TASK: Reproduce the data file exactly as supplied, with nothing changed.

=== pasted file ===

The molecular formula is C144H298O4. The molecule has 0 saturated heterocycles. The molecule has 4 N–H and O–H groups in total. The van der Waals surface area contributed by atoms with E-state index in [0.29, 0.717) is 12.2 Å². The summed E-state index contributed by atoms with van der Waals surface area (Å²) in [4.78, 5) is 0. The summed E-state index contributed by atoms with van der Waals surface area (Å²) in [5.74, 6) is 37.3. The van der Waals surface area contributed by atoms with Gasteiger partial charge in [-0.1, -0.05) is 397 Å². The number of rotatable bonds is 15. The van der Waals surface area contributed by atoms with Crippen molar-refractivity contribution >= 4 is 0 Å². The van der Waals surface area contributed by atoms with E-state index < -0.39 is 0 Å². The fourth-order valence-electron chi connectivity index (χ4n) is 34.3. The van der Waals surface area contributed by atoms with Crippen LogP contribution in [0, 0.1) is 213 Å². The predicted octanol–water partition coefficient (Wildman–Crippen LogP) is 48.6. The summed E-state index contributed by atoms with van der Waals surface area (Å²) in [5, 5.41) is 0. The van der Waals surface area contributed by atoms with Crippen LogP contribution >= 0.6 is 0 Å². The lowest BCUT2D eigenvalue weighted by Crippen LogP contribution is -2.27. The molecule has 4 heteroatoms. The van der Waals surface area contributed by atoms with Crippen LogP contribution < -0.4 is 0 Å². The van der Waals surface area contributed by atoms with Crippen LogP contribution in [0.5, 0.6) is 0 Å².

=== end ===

The molecular formula is C144H298O4. The molecule has 0 saturated heterocycles. The molecule has 4 N–H and O–H groups in total. The van der Waals surface area contributed by atoms with E-state index in [0.29, 0.717) is 12.2 Å². The summed E-state index contributed by atoms with van der Waals surface area (Å²) in [4.78, 5) is 0. The summed E-state index contributed by atoms with van der Waals surface area (Å²) in [5.74, 6) is 37.3. The van der Waals surface area contributed by atoms with Gasteiger partial charge in [-0.1, -0.05) is 397 Å². The number of rotatable bonds is 15. The van der Waals surface area contributed by atoms with Crippen molar-refractivity contribution >= 4 is 0 Å². The van der Waals surface area contributed by atoms with E-state index < -0.39 is 0 Å². The fourth-order valence-electron chi connectivity index (χ4n) is 34.3. The van der Waals surface area contributed by atoms with Crippen LogP contribution in [0, 0.1) is 213 Å². The predicted octanol–water partition coefficient (Wildman–Crippen LogP) is 48.6. The summed E-state index contributed by atoms with van der Waals surface area (Å²) in [5, 5.41) is 0. The van der Waals surface area contributed by atoms with Crippen LogP contribution >= 0.6 is 0 Å². The lowest BCUT2D eigenvalue weighted by Crippen LogP contribution is -2.27. The molecule has 4 heteroatoms. The van der Waals surface area contributed by atoms with Crippen LogP contribution < -0.4 is 0 Å². The van der Waals surface area contributed by atoms with Crippen LogP contribution in [0.5, 0.6) is 0 Å².